Florida legislators wrapped up their 2014 session by passing a bill that revises school discipline guidelines in the wake of the now-infamous incident in which a 7-year-old boy was suspended for chewing his breakfast pastry into the shape of a gun and other zero tolerance snafus.
They're calling it "the Pop-Tart bill" and it's rather specific:
Maryland, where the original pastry pistol incident took place, passed a similar bill last year.
But the boy at the center of that controversy is still caught in the zero tolerance web. The Washington Post reports that school officials in that case are saying the suspension was really about general disciplinary problems, despite the fact that the brief citation includes the word gun four times and the parents say administrators made no mention of other concerns at the time of the suspension:
For more than a year, the Anne Arundel boy's family has been asking school officials to clear the episode from his boy's records, saying that it unfairly tarnishes his file with a gun-related offense….
At Tuesday's hearing, school officials said the boy also had nibbled his pastry into a gun shape a day earlier. But his teacher, Jessica Fultz, testified that on that day he was more compliant when admonished. On the day he was suspended, she said, he was not responsive when she told him to stop.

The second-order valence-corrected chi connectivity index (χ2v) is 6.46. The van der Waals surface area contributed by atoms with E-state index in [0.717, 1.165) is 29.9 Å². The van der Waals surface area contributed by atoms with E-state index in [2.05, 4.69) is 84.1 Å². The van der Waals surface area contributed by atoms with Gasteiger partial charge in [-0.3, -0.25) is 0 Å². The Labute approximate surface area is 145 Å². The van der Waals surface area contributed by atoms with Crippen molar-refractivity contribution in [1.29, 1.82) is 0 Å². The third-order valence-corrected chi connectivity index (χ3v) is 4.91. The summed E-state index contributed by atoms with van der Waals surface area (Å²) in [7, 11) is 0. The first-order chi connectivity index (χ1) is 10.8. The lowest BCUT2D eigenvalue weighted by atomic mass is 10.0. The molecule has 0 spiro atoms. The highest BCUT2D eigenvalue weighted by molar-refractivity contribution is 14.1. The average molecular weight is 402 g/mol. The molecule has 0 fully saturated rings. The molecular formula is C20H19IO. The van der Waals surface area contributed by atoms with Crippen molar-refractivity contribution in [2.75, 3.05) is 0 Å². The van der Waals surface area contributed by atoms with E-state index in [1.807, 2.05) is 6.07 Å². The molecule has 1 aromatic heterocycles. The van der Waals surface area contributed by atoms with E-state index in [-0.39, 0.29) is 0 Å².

Which highlights the irony at the heart of zero tolerance policies. Far from being inflexible across-the-board rules, they tend to be enforced selectively and often for reasons beyond what is contained in the letter of the law.
Both the Florida and Maryland bills contain language that protects teachers' and administrators' right to discipline kids who are actually being disruptive or dangerous. Because duh.
The Maryland school administrators would also like to clarify another point:
Laurie Pritchard, Anne Arundel's director of legal services, said that the object central to the case had been misportrayed, as well as the reason for the discipline.
"First of all, it wasn't a Pop-Tart," she said. "It was a breakfast pastry."